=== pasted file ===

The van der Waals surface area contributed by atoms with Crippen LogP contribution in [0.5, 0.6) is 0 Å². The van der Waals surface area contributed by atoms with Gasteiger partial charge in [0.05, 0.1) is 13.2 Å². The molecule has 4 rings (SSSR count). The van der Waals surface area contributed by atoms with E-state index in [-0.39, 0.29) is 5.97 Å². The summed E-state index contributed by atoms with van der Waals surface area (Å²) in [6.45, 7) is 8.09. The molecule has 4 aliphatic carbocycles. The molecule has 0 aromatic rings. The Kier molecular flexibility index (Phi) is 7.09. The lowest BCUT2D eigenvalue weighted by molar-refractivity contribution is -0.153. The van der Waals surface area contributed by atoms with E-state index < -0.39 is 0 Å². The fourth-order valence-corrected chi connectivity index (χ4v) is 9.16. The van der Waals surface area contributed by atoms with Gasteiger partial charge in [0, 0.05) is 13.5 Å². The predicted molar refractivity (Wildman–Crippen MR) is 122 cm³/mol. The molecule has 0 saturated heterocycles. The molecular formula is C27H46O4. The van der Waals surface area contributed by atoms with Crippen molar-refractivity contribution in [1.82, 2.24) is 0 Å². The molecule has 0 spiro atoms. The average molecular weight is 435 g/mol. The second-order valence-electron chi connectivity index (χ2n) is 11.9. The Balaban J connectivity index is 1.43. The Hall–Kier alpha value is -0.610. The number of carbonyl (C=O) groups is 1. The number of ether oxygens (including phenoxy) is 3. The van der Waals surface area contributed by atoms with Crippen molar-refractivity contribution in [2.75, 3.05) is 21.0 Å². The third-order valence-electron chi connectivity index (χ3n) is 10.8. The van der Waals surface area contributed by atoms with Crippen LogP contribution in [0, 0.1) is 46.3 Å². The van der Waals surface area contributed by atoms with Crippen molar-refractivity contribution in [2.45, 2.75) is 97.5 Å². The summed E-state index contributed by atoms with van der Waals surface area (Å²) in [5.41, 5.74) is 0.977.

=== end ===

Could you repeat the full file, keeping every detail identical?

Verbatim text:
The van der Waals surface area contributed by atoms with Crippen LogP contribution in [0.5, 0.6) is 0 Å². The van der Waals surface area contributed by atoms with Gasteiger partial charge in [0.05, 0.1) is 13.2 Å². The molecule has 4 rings (SSSR count). The van der Waals surface area contributed by atoms with E-state index in [-0.39, 0.29) is 5.97 Å². The summed E-state index contributed by atoms with van der Waals surface area (Å²) in [6.45, 7) is 8.09. The molecule has 4 aliphatic carbocycles. The molecule has 0 aromatic rings. The Kier molecular flexibility index (Phi) is 7.09. The lowest BCUT2D eigenvalue weighted by molar-refractivity contribution is -0.153. The van der Waals surface area contributed by atoms with E-state index < -0.39 is 0 Å². The fourth-order valence-corrected chi connectivity index (χ4v) is 9.16. The van der Waals surface area contributed by atoms with Gasteiger partial charge in [0, 0.05) is 13.5 Å². The predicted molar refractivity (Wildman–Crippen MR) is 122 cm³/mol. The molecule has 0 saturated heterocycles. The molecular formula is C27H46O4. The van der Waals surface area contributed by atoms with Crippen molar-refractivity contribution in [1.82, 2.24) is 0 Å². The molecule has 0 spiro atoms. The average molecular weight is 435 g/mol. The second-order valence-electron chi connectivity index (χ2n) is 11.9. The Balaban J connectivity index is 1.43. The Hall–Kier alpha value is -0.610. The number of carbonyl (C=O) groups is 1. The number of ether oxygens (including phenoxy) is 3. The van der Waals surface area contributed by atoms with Crippen molar-refractivity contribution in [2.75, 3.05) is 21.0 Å². The third-order valence-electron chi connectivity index (χ3n) is 10.8. The van der Waals surface area contributed by atoms with Crippen LogP contribution in [0, 0.1) is 46.3 Å². The van der Waals surface area contributed by atoms with Crippen molar-refractivity contribution in [2.45, 2.75) is 97.5 Å². The summed E-state index contributed by atoms with van der Waals surface area (Å²) in [5.41, 5.74) is 0.977.